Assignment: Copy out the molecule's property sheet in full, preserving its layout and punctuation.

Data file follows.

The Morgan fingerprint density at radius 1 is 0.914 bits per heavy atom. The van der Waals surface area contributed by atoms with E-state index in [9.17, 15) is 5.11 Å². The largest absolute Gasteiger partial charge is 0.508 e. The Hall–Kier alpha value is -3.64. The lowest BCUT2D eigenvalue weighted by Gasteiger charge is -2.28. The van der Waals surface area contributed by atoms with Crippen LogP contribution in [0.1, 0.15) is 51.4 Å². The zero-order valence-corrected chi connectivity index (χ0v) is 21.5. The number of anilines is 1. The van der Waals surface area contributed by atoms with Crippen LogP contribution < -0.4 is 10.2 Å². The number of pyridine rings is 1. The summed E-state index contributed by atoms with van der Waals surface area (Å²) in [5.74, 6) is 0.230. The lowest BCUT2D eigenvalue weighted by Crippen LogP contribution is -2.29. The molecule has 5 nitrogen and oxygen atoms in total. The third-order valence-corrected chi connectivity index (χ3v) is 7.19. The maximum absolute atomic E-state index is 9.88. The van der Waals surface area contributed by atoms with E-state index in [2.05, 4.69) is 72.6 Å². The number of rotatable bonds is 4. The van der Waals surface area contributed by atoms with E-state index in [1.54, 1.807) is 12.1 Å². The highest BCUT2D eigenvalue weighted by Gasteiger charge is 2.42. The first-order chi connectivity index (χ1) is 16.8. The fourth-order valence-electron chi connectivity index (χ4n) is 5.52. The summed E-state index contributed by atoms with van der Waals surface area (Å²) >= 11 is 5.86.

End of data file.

The Morgan fingerprint density at radius 1 is 0.914 bits per heavy atom. The van der Waals surface area contributed by atoms with E-state index in [9.17, 15) is 5.11 Å². The largest absolute Gasteiger partial charge is 0.508 e. The Hall–Kier alpha value is -3.64. The lowest BCUT2D eigenvalue weighted by Gasteiger charge is -2.28. The van der Waals surface area contributed by atoms with Crippen LogP contribution in [0.1, 0.15) is 51.4 Å². The zero-order valence-corrected chi connectivity index (χ0v) is 21.5. The number of anilines is 1. The van der Waals surface area contributed by atoms with Crippen LogP contribution < -0.4 is 10.2 Å². The number of pyridine rings is 1. The summed E-state index contributed by atoms with van der Waals surface area (Å²) in [5.74, 6) is 0.230. The lowest BCUT2D eigenvalue weighted by Crippen LogP contribution is -2.29. The molecule has 5 nitrogen and oxygen atoms in total. The third-order valence-corrected chi connectivity index (χ3v) is 7.19. The maximum absolute atomic E-state index is 9.88. The van der Waals surface area contributed by atoms with E-state index in [2.05, 4.69) is 72.6 Å². The number of rotatable bonds is 4. The van der Waals surface area contributed by atoms with E-state index in [1.54, 1.807) is 12.1 Å². The highest BCUT2D eigenvalue weighted by Gasteiger charge is 2.42. The first-order chi connectivity index (χ1) is 16.8. The fourth-order valence-electron chi connectivity index (χ4n) is 5.52. The summed E-state index contributed by atoms with van der Waals surface area (Å²) >= 11 is 5.86.